The company is currently enrolling eligible patients at sites across the U.S. and Spain for its Phase 1/2 trial.
Fast Track designation is intended to shorten the time it takes for an investigational therapy to reach patients with serious illnesses, and gives Abeona the opportunity to have more frequent communications with the FDA about the required data for future therapy approval.
Sanfilippo syndrome type B, also known as mucopolysaccharidosis type IIIB (MPSIIIB), is caused by mutations affecting the NAGLU gene, which provides instructions for making the NAGLU enzyme. The enzyme is responsible for breaking down long complex sugar molecules called heparan sulfate.
When mutations reduce NAGLU activity, heparan sulfate accumulates inside lysosomes — special compartments within cells that digest and recycle different types of molecules — resulting in metabolic impairments, inflammation, and degeneration of the central nervous system.
ABO-101 is a first-in-human, adeno-associated viral (AAV)-based single-dose gene therapy for Sanfilippo syndrome type B. Given by peripheral vein infusion (administered through a catheter inserted into a vein), the experimental treatment delivers a functioning copy of the NAGLU gene to cells of the central nervous system and peripheral organs, in order to correct the effects of the genetic mutation that causes the disease.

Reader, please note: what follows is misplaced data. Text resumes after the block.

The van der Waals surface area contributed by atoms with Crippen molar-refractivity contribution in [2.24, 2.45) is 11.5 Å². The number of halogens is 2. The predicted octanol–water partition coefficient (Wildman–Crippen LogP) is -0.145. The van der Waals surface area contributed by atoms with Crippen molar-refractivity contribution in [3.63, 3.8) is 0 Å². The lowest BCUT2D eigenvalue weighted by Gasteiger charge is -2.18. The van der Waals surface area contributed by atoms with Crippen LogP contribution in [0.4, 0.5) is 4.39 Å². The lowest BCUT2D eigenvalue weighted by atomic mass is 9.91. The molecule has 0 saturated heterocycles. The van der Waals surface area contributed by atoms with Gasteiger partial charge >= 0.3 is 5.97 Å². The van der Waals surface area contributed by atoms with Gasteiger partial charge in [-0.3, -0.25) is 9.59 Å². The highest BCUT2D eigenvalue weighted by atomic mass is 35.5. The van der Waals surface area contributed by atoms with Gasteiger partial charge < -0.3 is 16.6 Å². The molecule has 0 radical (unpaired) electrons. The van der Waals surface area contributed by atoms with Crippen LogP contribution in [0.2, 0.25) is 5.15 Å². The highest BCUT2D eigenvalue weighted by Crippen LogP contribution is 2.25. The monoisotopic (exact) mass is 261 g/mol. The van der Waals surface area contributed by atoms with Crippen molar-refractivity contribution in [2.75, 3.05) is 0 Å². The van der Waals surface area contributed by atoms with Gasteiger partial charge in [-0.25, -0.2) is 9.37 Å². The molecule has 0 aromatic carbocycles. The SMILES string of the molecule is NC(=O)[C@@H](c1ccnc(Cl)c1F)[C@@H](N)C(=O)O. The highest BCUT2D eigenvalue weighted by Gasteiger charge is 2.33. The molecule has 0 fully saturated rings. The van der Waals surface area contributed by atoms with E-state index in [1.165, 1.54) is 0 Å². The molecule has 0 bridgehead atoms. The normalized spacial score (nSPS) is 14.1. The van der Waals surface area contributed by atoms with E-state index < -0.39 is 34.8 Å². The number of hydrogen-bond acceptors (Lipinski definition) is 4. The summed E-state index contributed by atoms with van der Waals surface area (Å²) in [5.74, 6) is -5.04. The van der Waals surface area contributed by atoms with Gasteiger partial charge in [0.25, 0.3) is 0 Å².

“Receiving Fast Track designation is recognition by FDA that ABO-101 shows promise in treating a serious life-threatening disease and may address the significant unmet medical need of children with MPS IIIB,” João Siffert, MD, Abeona’s CEO, said in a press release.
“We will continue to interact with global regulatory authorities about the ABO-101 clinical program to facilitate development of this one-time AAV9 mediated gene therapy,” Siffert added.
The novel treatment is being studied in an open-label, non-randomized, Phase 1/2 trial (NCT03315182). Enrollment is still ongoing and study sites include the Nationwide Children’s Hospital, in Ohio, and the University Hospital of Santiago de Compostela, in Spain. For more information on how to participate, click on clinicaltrials.gov or Abeona’s webpage.
Trial participants will receive a one-time intravenous injection of either high- or low-dose ABO-101. Researchers will then assess the treatment’s safety and effectiveness at six, 12, and 24 months after gene therapy administration.
The trial will assess treatment-related adverse events; heparan sulfate levels in the cerebrospinal fluid (the fluid that surrounds the brain and spinal cord), plasma, and urine; NAGLU enzyme activity; and muscular and cognitive functions. Investigators plan to enroll nine participants.
Preliminary results from the first patient dosed showed the treatment was well-tolerated, with no therapy-related adverse events at 30 days post-treatment. Importantly, heparan sulfate levels in the patient’s cerebrospinal fluid were significantly reduced, thus supporting earlier clinical observations that ABO-101 can cross the blood-brain barrier after intravenous administration. The blood-brain barrier is a semipermeable membrane that protects the brain against the external environment, and is a major barrier for the efficient delivery of certain therapeutics that need to reach the brain and central nervous system.
In order to accelerate patient recruitment, Abeona expects to activate additional trial sites worldwide during 2019.